Andrew Rodney sells books on Color Management, not color correction. He has a vested interest in his chosen field of expertise which is explaining monitor calibration and all the mathematical, theoretical advantages of big colorspaces, big bit depths and big ticket toys. One can learn from both of these guys. Rodney corrects color by having a "perfectly calibrated" monitor and relies on visual accuracy of an "eyeballed" image being correctly interpreted by the printer. Margulis, on the other hand, can teach a color-blind person using a black & white monitor to turn out very fine color balanced work by knowing reasonable channel values for known surfaces.

Both men have their points. But if you really want to dig deeply into really knowing how to handle channel blending, masking, calculations, apply image, blend-if sliders, false profiles and a raft of professional color correction techniques that have long since passed the rest of the world by, then read Dan's "Professional Photoshop 5th Ed.". Oh, yeah, and Rodney's book is a good read as well. You ought to know both, not pitch your tent in one camp.
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  #15  
Old 02-04-2007, 04:38 PM
edgework edgework is offline
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Re: Pro Photoshop 5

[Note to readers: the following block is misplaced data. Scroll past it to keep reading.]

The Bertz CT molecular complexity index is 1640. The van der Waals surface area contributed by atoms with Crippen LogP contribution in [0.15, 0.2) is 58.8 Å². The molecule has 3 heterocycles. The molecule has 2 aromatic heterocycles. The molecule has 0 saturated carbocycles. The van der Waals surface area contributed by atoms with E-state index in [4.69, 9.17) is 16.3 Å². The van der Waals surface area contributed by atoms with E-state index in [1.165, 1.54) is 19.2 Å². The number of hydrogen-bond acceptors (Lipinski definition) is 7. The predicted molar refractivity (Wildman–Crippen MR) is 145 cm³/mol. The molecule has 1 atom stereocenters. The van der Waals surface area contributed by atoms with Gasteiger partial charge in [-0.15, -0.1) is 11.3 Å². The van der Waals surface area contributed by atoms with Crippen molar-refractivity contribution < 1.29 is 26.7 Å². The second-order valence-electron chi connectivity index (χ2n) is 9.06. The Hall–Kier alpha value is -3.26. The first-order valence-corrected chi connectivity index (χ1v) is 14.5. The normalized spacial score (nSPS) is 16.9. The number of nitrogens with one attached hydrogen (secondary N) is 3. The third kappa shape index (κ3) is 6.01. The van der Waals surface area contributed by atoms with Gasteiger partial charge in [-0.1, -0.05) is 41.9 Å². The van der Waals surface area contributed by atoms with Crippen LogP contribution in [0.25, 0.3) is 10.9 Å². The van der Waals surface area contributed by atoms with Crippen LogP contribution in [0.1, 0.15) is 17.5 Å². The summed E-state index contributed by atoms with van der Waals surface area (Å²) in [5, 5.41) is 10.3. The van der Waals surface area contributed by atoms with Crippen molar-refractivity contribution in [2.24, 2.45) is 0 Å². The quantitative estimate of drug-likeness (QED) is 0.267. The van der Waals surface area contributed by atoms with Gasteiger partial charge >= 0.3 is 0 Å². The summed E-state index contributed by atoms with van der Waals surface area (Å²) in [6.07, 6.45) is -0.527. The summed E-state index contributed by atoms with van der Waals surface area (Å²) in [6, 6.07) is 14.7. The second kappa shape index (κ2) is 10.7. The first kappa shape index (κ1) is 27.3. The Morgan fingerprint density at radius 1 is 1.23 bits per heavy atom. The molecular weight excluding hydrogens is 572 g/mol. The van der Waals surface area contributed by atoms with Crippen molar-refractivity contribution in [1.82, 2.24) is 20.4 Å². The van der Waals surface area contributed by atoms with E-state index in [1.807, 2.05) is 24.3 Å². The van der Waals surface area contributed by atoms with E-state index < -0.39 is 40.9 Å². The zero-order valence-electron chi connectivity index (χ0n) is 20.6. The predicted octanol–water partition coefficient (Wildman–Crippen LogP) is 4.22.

Dan's actually moderated his opinion of the Color Management industry in recent years; I don't believe he still consideres the whole lot to be a bunch of snake oil salesmen. Just some of them.

I have no qualms about voicing my enthusiastic endorsement of Dan's work. He is rightly placed among the top eschelon of those who have invented the modern digital color/prepress workflow and his influence is so pervasive that it now extends to 2nd and 3rd generation color gurus who might not even know a lot about him or his writing.

I've been in prepress since the early 90s, and I've worked in places that claimed to have top-down color management and really made an effort to do just that, places who thought that's what they were doing but didn't have a clue and places that could have cared less. In all versions, the bottom line is this: the correct color is whatever contract proof the client signs off on. In a shop with consistent color management, at least when the jobs were off, they were all off the same degree.

The best color management system has always been a sharp pair of eyes and a good relationship with a printer you trust. Workflows that no longer involve CMYK still come down to the same thing: someone has to be satisfied, and the files will be tweaked until they are.

The strength of Dan's approach is that, regardless of what the profiles are showing you on your monitor, the tweaking will be necessary, and it will always involve the same principles. Those are the things he teaches you.